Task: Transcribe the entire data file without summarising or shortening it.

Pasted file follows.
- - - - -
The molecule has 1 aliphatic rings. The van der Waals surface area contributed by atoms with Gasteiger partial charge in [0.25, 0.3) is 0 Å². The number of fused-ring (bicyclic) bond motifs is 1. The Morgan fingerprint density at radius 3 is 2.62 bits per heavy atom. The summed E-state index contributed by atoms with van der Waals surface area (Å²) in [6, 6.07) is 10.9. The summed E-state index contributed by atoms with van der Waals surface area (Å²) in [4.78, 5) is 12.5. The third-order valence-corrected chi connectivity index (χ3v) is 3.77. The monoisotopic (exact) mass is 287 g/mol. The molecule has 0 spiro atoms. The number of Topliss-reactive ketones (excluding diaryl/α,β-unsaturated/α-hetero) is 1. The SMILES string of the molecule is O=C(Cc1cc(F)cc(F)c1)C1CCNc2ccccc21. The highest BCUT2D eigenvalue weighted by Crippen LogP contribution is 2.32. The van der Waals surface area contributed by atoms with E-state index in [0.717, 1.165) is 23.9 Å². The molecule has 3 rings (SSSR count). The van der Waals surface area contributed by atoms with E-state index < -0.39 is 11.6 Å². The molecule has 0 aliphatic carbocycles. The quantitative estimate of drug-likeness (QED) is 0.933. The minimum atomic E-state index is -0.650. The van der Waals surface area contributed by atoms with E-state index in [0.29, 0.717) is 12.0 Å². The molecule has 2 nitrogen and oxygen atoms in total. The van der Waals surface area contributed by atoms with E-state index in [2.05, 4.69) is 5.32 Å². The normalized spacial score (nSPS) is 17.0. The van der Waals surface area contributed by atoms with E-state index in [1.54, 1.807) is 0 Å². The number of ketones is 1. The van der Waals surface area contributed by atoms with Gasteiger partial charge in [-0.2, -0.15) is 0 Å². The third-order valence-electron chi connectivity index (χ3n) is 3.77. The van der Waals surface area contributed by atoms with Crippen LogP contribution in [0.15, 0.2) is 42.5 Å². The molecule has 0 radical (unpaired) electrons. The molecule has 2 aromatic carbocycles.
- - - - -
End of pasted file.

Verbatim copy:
The molecule has 1 aliphatic rings. The van der Waals surface area contributed by atoms with Gasteiger partial charge in [0.25, 0.3) is 0 Å². The number of fused-ring (bicyclic) bond motifs is 1. The Morgan fingerprint density at radius 3 is 2.62 bits per heavy atom. The summed E-state index contributed by atoms with van der Waals surface area (Å²) in [6, 6.07) is 10.9. The summed E-state index contributed by atoms with van der Waals surface area (Å²) in [4.78, 5) is 12.5. The third-order valence-corrected chi connectivity index (χ3v) is 3.77. The monoisotopic (exact) mass is 287 g/mol. The molecule has 0 spiro atoms. The number of Topliss-reactive ketones (excluding diaryl/α,β-unsaturated/α-hetero) is 1. The SMILES string of the molecule is O=C(Cc1cc(F)cc(F)c1)C1CCNc2ccccc21. The highest BCUT2D eigenvalue weighted by Crippen LogP contribution is 2.32. The van der Waals surface area contributed by atoms with E-state index in [0.717, 1.165) is 23.9 Å². The molecule has 3 rings (SSSR count). The van der Waals surface area contributed by atoms with E-state index < -0.39 is 11.6 Å². The molecule has 0 aliphatic carbocycles. The quantitative estimate of drug-likeness (QED) is 0.933. The minimum atomic E-state index is -0.650. The van der Waals surface area contributed by atoms with E-state index in [0.29, 0.717) is 12.0 Å². The molecule has 2 nitrogen and oxygen atoms in total. The van der Waals surface area contributed by atoms with E-state index in [2.05, 4.69) is 5.32 Å². The normalized spacial score (nSPS) is 17.0. The van der Waals surface area contributed by atoms with E-state index in [1.54, 1.807) is 0 Å². The number of ketones is 1. The van der Waals surface area contributed by atoms with Gasteiger partial charge in [-0.2, -0.15) is 0 Å². The third-order valence-electron chi connectivity index (χ3n) is 3.77. The van der Waals surface area contributed by atoms with Crippen LogP contribution in [0.15, 0.2) is 42.5 Å². The molecule has 0 radical (unpaired) electrons. The molecule has 2 aromatic carbocycles.